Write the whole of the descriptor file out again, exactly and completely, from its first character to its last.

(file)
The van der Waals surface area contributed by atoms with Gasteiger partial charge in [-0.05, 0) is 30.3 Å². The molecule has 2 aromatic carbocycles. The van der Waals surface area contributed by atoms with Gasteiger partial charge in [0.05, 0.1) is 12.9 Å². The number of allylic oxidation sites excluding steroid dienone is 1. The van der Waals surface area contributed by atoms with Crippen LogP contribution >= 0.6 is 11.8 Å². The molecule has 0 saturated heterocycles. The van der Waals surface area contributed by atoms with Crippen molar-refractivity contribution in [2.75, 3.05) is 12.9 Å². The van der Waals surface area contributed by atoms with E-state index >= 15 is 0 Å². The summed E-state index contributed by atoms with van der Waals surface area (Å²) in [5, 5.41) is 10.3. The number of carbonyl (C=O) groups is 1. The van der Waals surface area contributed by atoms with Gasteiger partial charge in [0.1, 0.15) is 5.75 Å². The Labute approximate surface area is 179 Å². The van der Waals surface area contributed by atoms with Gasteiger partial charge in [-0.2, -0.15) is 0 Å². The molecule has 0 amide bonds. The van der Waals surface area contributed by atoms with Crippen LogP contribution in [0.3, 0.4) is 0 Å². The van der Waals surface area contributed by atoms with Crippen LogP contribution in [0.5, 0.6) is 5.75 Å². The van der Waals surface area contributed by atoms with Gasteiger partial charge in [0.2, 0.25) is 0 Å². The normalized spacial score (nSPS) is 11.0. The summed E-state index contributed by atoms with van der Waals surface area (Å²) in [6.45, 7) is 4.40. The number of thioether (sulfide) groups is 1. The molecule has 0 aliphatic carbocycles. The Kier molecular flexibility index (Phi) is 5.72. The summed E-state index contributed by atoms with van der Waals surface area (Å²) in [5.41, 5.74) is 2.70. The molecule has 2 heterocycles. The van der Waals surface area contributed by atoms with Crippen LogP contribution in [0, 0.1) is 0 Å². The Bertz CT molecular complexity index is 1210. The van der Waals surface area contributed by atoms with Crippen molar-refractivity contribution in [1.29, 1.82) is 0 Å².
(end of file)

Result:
The van der Waals surface area contributed by atoms with Gasteiger partial charge in [-0.05, 0) is 30.3 Å². The molecule has 2 aromatic carbocycles. The van der Waals surface area contributed by atoms with Gasteiger partial charge in [0.05, 0.1) is 12.9 Å². The number of allylic oxidation sites excluding steroid dienone is 1. The van der Waals surface area contributed by atoms with Crippen LogP contribution >= 0.6 is 11.8 Å². The molecule has 0 saturated heterocycles. The van der Waals surface area contributed by atoms with Crippen molar-refractivity contribution in [2.75, 3.05) is 12.9 Å². The van der Waals surface area contributed by atoms with E-state index >= 15 is 0 Å². The summed E-state index contributed by atoms with van der Waals surface area (Å²) in [5, 5.41) is 10.3. The number of carbonyl (C=O) groups is 1. The van der Waals surface area contributed by atoms with Gasteiger partial charge in [0.1, 0.15) is 5.75 Å². The Labute approximate surface area is 179 Å². The van der Waals surface area contributed by atoms with Gasteiger partial charge in [-0.2, -0.15) is 0 Å². The molecule has 0 amide bonds. The van der Waals surface area contributed by atoms with Crippen LogP contribution in [0.3, 0.4) is 0 Å². The van der Waals surface area contributed by atoms with Crippen LogP contribution in [0.5, 0.6) is 5.75 Å². The van der Waals surface area contributed by atoms with Gasteiger partial charge in [0.2, 0.25) is 0 Å². The normalized spacial score (nSPS) is 11.0. The summed E-state index contributed by atoms with van der Waals surface area (Å²) in [6.45, 7) is 4.40. The number of thioether (sulfide) groups is 1. The molecule has 0 aliphatic carbocycles. The Kier molecular flexibility index (Phi) is 5.72. The summed E-state index contributed by atoms with van der Waals surface area (Å²) in [5.41, 5.74) is 2.70. The molecule has 2 heterocycles. The van der Waals surface area contributed by atoms with Crippen LogP contribution in [0, 0.1) is 0 Å². The Bertz CT molecular complexity index is 1210. The van der Waals surface area contributed by atoms with Crippen molar-refractivity contribution in [1.29, 1.82) is 0 Å².